Prioritize readability over creativity

I don’t care, and more importantly that potential connection doesn’t care, how superly (not a word) awesome your card is if they can’t even figure out what it is that you do.

Make sure, no matter how much Ted from Creative cries about it, that the card is readable. Memorable is great, legible is better.

Remember the point of your business cards. You’re not handing over a hand-sized card to impress someone, you’re handing it over so that one day they may call you and give you the opportunity to impress them. Make sure when that comes, they know who they’re calling, how to call them, and what they’re calling for.

Simple, right?

Keep a standard size

Oh what a cool human-shaped little business card you gave me! Cool. You’re so great. Okay, I’m going to put it in my wallet now. Oh.. It doesn’t fit? Too bad. *throws in garbage*

It’s awesome if you’re creative and have a really cool idea for a business card, but in most cases, that just isn’t practical. If you’re at a networking event or on the elevator, chances are the person is either receiving 100s of them, or has nowhere but a wallet to put them in, so remember this.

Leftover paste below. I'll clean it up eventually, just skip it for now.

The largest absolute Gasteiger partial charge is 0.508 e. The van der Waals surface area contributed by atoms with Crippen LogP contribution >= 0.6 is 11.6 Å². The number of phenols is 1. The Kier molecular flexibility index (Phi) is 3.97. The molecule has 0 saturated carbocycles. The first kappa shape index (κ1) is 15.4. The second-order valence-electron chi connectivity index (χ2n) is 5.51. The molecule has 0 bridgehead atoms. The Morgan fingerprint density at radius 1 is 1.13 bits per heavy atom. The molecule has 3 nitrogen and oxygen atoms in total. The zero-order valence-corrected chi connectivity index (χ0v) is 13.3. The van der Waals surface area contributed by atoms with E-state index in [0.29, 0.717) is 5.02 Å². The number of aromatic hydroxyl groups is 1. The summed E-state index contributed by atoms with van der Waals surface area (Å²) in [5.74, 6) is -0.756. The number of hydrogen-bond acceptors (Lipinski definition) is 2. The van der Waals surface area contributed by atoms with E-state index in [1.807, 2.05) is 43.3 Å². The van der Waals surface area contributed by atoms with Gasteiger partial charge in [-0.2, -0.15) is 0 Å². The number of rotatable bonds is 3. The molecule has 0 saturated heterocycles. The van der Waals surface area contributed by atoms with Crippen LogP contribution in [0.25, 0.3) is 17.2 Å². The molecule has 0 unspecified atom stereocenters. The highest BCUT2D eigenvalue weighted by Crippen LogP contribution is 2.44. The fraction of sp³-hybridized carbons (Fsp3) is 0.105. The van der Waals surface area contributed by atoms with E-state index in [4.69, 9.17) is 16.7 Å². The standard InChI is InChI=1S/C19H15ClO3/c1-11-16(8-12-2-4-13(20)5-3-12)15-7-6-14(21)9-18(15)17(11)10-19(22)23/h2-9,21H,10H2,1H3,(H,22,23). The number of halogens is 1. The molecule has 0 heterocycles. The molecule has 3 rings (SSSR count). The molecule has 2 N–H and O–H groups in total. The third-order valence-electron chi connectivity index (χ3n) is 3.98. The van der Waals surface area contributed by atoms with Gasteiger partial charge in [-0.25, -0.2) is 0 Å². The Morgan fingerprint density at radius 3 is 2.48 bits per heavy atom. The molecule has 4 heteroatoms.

If you just can’t part with your creatives, consider providing them at your business! Keep them as cards, or turn them into little paperweights or magnets. They will work as mini advertising tools for future customers.

Separate advertising goals from your business cards, don’t forget that each of these things has separate, specific purposes. Don’t mix them.

Make it tech-friendly